Friday, August 7, 2009

If you're stalled, shift into "overload"

A couple of days ago I mentioned the principle of specificity, which says that physiological adaptations to exercise are specific to the system or part of the body being worked. Today I might as well toss out another principle of exercise science for your consideration, and that is the principle of overload.

This principle states that in order for the system or part of the body being exercised to adapt to training and make progress, a greater-than-normal stress must be placed on it. In other words, your workout should tax you a bit.

If you want to improve your cardiovascular endurance, a moderately paced half-hour walk around the local track every day won't cut it. Or, if you want to build leg strength, squats with an Olympic bar minus weight plates are not going to do it.

I mention this because over the years I've heard a number of friends bemoan the fact that they were not getting faster or stronger, or whatever it was they hoped to achieve, despite working out regularly.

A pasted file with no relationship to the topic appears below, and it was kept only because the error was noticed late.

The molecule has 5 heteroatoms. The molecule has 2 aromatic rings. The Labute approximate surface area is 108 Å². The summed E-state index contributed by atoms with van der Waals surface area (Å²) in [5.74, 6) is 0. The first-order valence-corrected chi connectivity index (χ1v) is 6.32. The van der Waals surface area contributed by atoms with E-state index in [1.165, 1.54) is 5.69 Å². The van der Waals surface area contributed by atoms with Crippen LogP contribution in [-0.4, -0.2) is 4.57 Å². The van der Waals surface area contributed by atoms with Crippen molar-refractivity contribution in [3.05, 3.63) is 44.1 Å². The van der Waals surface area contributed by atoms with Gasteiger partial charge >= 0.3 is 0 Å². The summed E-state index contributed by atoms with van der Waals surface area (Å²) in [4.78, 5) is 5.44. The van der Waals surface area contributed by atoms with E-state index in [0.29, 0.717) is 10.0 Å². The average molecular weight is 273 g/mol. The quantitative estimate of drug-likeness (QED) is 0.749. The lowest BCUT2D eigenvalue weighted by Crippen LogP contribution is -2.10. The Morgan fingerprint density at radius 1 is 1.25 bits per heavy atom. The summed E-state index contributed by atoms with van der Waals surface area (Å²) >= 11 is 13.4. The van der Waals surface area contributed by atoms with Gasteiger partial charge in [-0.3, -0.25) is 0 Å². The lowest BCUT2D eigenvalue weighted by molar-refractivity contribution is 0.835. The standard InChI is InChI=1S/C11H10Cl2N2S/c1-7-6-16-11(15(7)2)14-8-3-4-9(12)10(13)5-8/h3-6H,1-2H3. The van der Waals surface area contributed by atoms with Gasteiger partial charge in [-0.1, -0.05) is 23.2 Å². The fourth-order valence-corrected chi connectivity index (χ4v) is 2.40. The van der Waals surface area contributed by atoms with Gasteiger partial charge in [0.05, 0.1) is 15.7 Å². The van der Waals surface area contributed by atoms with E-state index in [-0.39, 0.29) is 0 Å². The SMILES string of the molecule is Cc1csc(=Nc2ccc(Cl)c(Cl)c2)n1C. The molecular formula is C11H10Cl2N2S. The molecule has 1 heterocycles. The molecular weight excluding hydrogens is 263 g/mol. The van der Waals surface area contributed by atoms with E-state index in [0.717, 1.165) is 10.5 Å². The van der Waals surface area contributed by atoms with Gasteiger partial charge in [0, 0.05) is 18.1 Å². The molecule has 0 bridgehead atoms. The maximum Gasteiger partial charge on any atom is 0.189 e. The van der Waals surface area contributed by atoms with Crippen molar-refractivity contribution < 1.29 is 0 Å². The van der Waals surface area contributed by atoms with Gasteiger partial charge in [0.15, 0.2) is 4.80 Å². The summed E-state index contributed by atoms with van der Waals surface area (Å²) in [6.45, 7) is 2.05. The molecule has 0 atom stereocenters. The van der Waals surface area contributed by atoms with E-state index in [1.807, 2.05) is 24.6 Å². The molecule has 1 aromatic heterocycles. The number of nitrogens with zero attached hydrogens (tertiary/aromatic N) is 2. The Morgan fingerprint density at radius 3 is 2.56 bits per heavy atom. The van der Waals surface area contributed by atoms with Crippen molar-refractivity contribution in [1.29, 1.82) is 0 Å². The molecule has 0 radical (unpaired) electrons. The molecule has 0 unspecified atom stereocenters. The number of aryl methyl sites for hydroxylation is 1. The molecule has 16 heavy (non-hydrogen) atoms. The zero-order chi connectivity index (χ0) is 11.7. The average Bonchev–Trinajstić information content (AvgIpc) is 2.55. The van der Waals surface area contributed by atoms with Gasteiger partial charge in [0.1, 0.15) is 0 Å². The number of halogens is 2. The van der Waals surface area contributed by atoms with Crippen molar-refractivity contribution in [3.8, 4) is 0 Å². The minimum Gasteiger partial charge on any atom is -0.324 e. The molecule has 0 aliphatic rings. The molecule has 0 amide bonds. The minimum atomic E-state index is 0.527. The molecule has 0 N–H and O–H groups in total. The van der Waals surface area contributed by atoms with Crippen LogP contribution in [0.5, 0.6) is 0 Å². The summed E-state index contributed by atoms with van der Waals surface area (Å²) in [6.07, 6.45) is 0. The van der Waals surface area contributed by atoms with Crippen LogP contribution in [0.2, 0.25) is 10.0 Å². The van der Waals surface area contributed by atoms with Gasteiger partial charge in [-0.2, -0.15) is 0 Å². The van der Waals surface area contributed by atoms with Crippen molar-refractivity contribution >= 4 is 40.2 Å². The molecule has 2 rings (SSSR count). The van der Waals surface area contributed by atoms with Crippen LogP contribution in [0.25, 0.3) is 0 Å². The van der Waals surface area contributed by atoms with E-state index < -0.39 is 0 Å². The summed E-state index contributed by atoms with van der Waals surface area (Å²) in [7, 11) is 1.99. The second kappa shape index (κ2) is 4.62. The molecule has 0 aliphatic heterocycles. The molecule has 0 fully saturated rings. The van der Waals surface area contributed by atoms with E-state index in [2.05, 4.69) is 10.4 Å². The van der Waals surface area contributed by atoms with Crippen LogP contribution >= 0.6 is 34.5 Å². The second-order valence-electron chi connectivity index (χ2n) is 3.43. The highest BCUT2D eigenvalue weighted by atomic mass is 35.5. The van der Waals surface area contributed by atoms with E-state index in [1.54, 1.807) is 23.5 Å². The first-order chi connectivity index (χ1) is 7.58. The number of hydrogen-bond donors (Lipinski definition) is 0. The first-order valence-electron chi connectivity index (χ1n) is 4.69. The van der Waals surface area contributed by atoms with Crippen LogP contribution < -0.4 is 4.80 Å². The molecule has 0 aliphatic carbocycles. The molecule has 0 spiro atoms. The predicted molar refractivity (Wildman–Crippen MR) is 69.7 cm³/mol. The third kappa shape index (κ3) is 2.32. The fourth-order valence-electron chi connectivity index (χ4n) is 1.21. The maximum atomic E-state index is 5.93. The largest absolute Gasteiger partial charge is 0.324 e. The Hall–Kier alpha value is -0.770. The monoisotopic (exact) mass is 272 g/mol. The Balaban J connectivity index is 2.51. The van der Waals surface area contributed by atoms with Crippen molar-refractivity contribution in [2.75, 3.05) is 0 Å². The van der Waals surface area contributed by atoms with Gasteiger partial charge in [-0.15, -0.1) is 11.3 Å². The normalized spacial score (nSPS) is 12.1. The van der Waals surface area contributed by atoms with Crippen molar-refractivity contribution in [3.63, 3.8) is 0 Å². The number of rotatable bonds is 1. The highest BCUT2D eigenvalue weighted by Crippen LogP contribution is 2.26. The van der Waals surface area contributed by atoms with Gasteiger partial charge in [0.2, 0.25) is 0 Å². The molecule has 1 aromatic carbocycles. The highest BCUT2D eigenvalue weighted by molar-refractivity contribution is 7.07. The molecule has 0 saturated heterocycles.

But upon further questioning, it usually turned out that they were still doing the same old exercises at the same intensity as when they first began working out. Their muscles, heart and lungs were probably crying out: "Help! We're bored! We need a challenge!"

Now "overload" does not mean "overdo." When adding weight to a lift, or distance to a run, you want to challenge yourself, but within safe limits. I won't speak about running, because I think I've spent enough time this week documenting the fact that I'm not a runner.

And although I'm not a personal trainer — at least not yet — I have spent 20 years engaging in regular weight-training, so I'll limit my comments to that subject.

With weight-training, the best way to judge whether a weight load is appropriate for any given exercise is by the number of reps you can do until fatigue (fatigue meaning you could probably do only one or two more reps before your form would be compromised). In general, 8 to 12 reps is considered a safe range for experienced exercisers (if you're just starting out, 12 to 15 is a better bet).

So if you're easily banging out 15 reps while whistling and mentally composing your grocery list, and feel like you could still do a whole bunch more, that's probably a good sign you can go heavier.

Why spend all that time at the gym without getting results?

Sadly, a lot of people who end up asking themselves that question give up without understanding why success is eluding them. Just remember: at the gym, "heavier" is a good word.

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